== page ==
Poultry farmer uses worms to reduce cost of production

Emmanuel Omondi at one of his three coops.

Clucks welcome a visitor to Babarian Farms in Rabuor Masawa village on the outskirts of Homa Bay town.

The farm, owned by 29-year-old Emmanuel Omondi, has grown in popularity because of its meat.

Just months ago, Omondi would wait for buyers to walk to his farm and buy the birds for slaughter. He later realised he could make more money if he sold chicken meat.

There were people who could not afford whole chicken. They can now get chicken pieces from his shop on the Homa Bay-Rongo road. Omondi hopes to become a top chicken farmer and meat supplier in Homa Bay.

Customers praise Omondi for his large healthy birds.

Emmanuel Omondi

Emmanuel Omondi examines some of his birds at the farm in Arujo. He slaughters the birds for sale.

Photo credit: George Odiwuor | Nation Media Group

Two workers were cleaning one of the three coops when the Seeds of Gold team arrived. The 120 chickens from the coop had been let free to feed on natural matter on the ground.

But that was a fraction of Omondi’s 350 birds.

His main feed is a combination of maize, maize bran, germ, hydroponic feeds and worms. He also gets processed pallets from feed manufacturers.

Omondi has learnt one lesson, though; not all processed feeds are a complete diet as makers claim.

“Change from one company to another is a challenging as it takes time for the birds to get used to the new feed. We have adopted a system that favours farmers who have challenges accessing the same feeds every season,” he says.

To ensure the birds remain healthy, Omondi supplements the processed feeds with organic substances and grain matter.

“Apart from providing a balanced diet to the chickens, doing so is cheap and profitable too,” he says.

Before getting into the chicken business, Omondi worked as an accountant at a hotel in Nairobi. He was devastated on losing his job in 2017.

“I started with 45 birds as an experiment. Each was Sh350. I used Sh75,000 to build the coop. My intention was to produce and sell chicks,” the farmer says.

Unfortunately, things did not go as planned. The cost of feed was high and Omondi could not make enough profit to expand the business.

He had to look for cheaper alternative sources of nutrients for his birds.

He sought help from friends and family who advised him to try supplementing the feeds with maize bran and other organic substances.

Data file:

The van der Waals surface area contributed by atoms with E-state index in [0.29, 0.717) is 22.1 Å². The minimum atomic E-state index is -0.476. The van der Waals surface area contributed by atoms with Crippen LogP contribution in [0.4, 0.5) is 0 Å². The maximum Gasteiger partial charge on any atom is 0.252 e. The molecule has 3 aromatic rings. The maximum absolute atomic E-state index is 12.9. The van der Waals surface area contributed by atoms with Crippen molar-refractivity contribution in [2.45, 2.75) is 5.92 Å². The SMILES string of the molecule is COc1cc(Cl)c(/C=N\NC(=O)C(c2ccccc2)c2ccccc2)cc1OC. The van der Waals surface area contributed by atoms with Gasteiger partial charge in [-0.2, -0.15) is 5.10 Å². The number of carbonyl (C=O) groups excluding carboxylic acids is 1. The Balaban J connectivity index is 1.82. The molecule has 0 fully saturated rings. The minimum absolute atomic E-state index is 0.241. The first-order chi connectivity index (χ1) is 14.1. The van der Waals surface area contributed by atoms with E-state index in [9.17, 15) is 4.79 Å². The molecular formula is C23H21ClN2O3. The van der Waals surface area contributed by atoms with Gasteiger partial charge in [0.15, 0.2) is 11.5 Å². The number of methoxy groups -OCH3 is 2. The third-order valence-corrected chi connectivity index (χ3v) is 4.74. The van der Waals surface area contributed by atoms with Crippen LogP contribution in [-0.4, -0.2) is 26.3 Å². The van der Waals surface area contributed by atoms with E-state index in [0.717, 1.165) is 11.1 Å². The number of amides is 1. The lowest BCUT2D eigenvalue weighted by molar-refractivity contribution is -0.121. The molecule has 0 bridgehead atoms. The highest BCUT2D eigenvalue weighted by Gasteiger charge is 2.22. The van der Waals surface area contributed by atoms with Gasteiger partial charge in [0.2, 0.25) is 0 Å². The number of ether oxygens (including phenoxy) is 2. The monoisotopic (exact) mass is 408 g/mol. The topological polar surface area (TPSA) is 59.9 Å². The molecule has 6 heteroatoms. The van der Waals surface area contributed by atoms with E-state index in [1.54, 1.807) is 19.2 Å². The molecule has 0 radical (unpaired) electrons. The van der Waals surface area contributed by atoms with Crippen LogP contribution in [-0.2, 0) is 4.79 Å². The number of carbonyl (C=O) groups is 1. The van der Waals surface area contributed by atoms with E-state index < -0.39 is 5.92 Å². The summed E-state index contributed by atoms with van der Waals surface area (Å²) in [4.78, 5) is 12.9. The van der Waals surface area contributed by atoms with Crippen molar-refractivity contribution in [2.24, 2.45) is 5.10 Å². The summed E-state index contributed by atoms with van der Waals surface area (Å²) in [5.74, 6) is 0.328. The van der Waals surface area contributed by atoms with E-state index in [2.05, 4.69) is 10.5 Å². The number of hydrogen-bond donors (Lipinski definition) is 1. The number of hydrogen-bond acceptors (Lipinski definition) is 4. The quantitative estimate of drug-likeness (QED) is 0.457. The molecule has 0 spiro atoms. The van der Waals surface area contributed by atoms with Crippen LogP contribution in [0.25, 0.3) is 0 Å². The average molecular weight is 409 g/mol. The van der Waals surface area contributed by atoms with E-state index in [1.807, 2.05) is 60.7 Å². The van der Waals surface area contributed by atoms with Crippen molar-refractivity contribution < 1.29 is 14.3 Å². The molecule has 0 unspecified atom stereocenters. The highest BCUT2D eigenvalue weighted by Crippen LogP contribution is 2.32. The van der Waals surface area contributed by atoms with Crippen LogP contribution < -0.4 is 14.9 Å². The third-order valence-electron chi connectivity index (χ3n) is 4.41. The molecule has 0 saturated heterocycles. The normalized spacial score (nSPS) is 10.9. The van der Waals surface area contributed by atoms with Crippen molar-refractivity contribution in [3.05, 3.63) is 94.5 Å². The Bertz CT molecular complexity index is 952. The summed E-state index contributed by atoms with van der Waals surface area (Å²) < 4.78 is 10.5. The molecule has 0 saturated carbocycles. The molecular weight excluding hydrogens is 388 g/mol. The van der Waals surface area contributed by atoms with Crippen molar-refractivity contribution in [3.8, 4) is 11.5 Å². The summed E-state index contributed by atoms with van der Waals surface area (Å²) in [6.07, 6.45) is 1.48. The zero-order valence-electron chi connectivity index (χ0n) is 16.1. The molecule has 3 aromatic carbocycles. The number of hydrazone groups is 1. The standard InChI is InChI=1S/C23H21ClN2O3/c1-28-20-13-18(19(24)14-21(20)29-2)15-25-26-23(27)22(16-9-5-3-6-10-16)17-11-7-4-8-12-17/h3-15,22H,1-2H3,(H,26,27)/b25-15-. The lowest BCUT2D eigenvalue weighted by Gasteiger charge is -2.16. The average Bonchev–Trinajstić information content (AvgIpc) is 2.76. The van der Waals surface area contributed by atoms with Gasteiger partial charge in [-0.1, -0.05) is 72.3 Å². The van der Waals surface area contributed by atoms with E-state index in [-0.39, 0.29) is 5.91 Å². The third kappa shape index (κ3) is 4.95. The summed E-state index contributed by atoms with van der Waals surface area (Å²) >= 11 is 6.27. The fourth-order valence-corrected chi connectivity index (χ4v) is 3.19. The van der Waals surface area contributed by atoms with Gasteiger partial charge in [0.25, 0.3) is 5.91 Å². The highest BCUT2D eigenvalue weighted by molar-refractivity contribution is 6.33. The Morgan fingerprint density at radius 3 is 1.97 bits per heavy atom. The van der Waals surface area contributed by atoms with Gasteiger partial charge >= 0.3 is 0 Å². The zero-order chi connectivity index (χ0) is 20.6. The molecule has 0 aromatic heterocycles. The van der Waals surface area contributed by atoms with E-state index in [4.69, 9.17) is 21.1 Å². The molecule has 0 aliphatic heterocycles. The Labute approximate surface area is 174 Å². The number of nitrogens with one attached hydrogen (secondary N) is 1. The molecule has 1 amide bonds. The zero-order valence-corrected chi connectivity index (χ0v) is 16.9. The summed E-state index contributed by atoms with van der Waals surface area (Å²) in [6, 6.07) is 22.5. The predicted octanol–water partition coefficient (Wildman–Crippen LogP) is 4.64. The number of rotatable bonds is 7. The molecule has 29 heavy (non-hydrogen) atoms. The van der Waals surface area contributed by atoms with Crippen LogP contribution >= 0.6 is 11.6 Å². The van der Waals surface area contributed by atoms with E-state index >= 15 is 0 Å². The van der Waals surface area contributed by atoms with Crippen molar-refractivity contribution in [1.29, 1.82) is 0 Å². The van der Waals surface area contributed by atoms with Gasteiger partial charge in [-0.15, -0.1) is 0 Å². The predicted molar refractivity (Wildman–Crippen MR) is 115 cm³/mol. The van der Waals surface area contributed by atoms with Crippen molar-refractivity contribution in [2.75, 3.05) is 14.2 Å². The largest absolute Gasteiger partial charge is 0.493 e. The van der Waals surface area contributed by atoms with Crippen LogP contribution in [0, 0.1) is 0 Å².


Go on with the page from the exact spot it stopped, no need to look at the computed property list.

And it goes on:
Omondi is among farmers who have been trained on good poultry practices by an organisation called Practical Action.

“All the ideas came from the organisation,” he says.

After visiting friends for an exchange programme, Omondi began experimenting with feed supplements. His main supplier of maize bran is United Millers Ltd, Kisumu.

“I was advised to source brans and germ from big millers who ensure their maize is aflatoxin-free,” he says.

He buys the bran for Sh700 per 50-kilo bag and mixes with processed feeds at a ratio of 1:2. The formula is cheaper than using pure feeds.

The birds consume up to 45 kilos of feed daily. It means he would be spending Sh2,600 every day if he were to depend on pure feed.

On some days, he feeds the chickens with hydroponics. In this method, plants are not grown in soil. They are in mineral nutrient solutions instead. Omondi strictly uses maize grains.

“Sorghum or rice are alternatives but they are prone to mould. There is no cost required to do hydroponics, just a little training,” he says.

He has a special unit for Italian worms – a good source of protein for the birds. The worms keep the home clean too.

“Selling slaughtered chickens guarantees profits. Parts like heads, gizzards and even eggs are sold separately,” he says.

“To keep diseases at bay, I vaccinate the birds. My dogs keep predators and thieves away.”

Usomi Ltd CEO, Denis Mujibi, says mixing feeds cuts production costs. Usomi is a company that seeks to address poor adoption of agricultural technology.

He advises farmers to only mix feeds when they have the knowledge on nutritional ratio.